3.The other thing we can do is to step up and flood the web with some VFX tutorials. i rember when i wanted to learn fusion back in day i was a little bit disappointed becouse of how it was hard to find a tutorial.
  3. why not have a tutorial/training repository at NATRON.FR ? like fusion/nuke does.

look at blender’s open movies, don’t you see some thing? we have almost any vfx department in this community, why not take the big step and make some thing. it might not be a feature film but even a 30 min short can do the trick.
I’M ALL IN ANY SUGGESTION ABOUT THE FUTURE OF NATRON.


#6

Could be a cool idea. Maybe we can get a list going of the types of stuff to showcase. Offhand, things from “Heroes” could be good: Flight, healing, time freeze, energy balls… that kind of thing. Lightsabers are a thing now too with all the new movies.

We could eve try doing “Tears of Steel” in Natron since all that footage is available and CC.


#7

We’re using Natron to do the VFX on all future projects at our (albeit) tiny studio. The current ones are all private (for clients) but the next outings are open for public. In fact, we’re going after that little Internet company called something like Boogle and showing everyday users just how much they are taking the pish with our privacy.

Now I know this sounds a bit dull (what sort of VFX could they need for that) well, not that much but just because you can’t see them, doesn’t mean they are not there. In fact, the BEST VFX are the ones you can’t see!

We’ll happily give Natron a yuuuuuge credit (cough, cough, orange phlegm, cough) because it’s European and we need to start banging our own damn drum!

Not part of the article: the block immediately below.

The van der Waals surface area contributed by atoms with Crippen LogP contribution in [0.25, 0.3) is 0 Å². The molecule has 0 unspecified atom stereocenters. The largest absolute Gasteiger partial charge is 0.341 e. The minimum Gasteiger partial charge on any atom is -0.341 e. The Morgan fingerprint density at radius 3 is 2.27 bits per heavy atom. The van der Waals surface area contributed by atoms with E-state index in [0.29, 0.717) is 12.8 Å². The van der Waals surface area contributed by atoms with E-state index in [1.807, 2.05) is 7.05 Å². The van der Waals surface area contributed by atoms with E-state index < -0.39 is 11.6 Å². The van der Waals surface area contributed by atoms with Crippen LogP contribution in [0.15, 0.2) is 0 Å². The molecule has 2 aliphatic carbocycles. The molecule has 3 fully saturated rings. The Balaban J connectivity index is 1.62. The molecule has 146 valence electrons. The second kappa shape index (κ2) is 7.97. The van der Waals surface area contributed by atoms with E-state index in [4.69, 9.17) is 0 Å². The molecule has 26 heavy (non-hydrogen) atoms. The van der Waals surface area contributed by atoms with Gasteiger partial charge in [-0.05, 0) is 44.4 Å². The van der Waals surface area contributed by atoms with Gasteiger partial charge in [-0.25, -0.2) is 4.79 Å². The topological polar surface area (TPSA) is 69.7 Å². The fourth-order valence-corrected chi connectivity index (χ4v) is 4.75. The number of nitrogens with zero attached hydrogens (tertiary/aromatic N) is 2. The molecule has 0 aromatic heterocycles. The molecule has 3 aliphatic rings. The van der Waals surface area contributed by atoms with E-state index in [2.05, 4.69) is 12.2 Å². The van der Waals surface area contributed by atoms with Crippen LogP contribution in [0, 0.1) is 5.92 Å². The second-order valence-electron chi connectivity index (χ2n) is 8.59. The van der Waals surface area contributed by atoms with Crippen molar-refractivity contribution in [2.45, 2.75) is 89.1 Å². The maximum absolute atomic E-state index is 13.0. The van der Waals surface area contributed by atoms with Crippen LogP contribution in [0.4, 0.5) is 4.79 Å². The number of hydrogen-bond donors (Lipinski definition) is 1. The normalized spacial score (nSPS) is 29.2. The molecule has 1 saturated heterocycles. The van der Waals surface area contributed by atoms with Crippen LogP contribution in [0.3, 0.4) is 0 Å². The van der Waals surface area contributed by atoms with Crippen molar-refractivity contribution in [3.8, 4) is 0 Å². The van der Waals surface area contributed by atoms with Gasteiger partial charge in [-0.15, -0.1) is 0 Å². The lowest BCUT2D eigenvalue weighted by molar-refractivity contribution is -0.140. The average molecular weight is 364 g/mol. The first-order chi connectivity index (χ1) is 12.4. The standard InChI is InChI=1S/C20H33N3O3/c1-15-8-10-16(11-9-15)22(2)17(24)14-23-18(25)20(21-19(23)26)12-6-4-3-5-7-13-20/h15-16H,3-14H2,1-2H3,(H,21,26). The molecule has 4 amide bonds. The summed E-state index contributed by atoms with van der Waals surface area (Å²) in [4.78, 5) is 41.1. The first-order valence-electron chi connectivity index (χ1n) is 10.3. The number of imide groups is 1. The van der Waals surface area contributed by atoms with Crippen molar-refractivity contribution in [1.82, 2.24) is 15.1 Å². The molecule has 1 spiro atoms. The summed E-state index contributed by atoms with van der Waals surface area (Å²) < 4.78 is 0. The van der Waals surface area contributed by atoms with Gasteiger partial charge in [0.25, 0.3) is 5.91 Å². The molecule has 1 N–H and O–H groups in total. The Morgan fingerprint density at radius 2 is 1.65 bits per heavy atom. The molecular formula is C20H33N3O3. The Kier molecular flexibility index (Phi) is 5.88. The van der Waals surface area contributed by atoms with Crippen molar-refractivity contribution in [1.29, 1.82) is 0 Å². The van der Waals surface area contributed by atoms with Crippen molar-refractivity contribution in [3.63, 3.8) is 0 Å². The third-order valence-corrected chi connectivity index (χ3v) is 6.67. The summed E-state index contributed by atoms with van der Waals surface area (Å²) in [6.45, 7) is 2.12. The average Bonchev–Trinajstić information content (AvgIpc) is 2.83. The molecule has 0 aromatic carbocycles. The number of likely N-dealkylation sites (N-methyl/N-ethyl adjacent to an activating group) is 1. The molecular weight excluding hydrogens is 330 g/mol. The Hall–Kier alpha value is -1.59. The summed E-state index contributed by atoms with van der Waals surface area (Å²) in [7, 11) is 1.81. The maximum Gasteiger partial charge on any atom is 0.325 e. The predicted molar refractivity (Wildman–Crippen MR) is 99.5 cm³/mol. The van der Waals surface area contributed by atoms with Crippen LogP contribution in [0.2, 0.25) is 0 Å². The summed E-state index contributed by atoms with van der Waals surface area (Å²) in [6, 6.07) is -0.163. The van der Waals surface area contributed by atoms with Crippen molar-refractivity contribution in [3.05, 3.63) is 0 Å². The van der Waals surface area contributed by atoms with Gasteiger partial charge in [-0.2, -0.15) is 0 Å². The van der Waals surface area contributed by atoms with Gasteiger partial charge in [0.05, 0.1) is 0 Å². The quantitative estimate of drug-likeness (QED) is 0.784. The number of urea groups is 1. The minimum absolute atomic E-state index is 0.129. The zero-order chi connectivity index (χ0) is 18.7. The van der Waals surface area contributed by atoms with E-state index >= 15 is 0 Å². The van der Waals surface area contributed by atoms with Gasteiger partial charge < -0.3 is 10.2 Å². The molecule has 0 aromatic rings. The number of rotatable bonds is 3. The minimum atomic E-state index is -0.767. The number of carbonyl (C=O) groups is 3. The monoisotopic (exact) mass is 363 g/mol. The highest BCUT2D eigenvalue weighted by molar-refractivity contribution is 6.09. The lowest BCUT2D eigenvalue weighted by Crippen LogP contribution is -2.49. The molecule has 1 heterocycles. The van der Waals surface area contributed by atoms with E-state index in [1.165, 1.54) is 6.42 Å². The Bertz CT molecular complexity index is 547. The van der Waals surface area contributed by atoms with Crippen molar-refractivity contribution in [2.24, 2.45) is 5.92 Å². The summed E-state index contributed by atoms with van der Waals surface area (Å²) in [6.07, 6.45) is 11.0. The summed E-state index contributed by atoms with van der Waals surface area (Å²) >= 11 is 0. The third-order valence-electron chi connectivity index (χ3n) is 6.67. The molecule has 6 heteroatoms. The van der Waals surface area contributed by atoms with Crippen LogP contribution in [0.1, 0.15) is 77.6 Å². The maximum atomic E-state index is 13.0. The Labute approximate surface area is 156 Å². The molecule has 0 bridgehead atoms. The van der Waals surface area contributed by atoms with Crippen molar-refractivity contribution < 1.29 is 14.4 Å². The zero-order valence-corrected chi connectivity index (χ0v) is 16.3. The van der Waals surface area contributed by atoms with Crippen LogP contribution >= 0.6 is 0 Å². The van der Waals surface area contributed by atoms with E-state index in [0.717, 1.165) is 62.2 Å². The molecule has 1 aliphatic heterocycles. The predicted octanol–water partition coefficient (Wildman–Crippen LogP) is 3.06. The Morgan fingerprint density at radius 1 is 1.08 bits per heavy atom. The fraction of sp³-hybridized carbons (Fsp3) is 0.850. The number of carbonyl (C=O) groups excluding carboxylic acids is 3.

#8

@ElDirector If we’re going to do an Open Movie (which is a great idea, BTW) we need to get a great screenplay. Now a friend of mine is a professional screenwriter from Zimbabwe and we’re working on some terrific stuff right now. We have several short screenplays ranging from a nice little ghost story to a short thriller with a twist. He’s also written a couple of full-length screenplays.

Unlike Blender’s movies which are technically excellent but lack in every other aspect - Tears of Steel being particularly bad in this regard - our stuff is squarely aimed at the ultra-low-budget end of the market but with production values that mirror those of Independent studios.

Our biggest problem (apart from not having access to even hiring basic gear) is finding actors who can… well, act.

Short term, since we can’t hire professionals, we’re running teaching seminars for young people and using the best hopefuls to produce (hopefully!) reasonable work.

The entire studio runs on FOSS software partly because it’s convenient, but also because it’s practical for small studios. We will use commercial stuff IF we have to but right now I’ve managed to avoid that completely. This all started when our Macs got old and started dying. Here’s what we’re using.

GNU/Linux base: Antergos & Debian
Natron: Color correction, green screen, etc.
Kdenlive: Video Editing and basic composition work.
Audacity: Audio editing, audio effects.
Blender: 3D models, motion tracking
Libre Office: Screenwriting
GIMP and Krita: Static images, textures, matte paintings.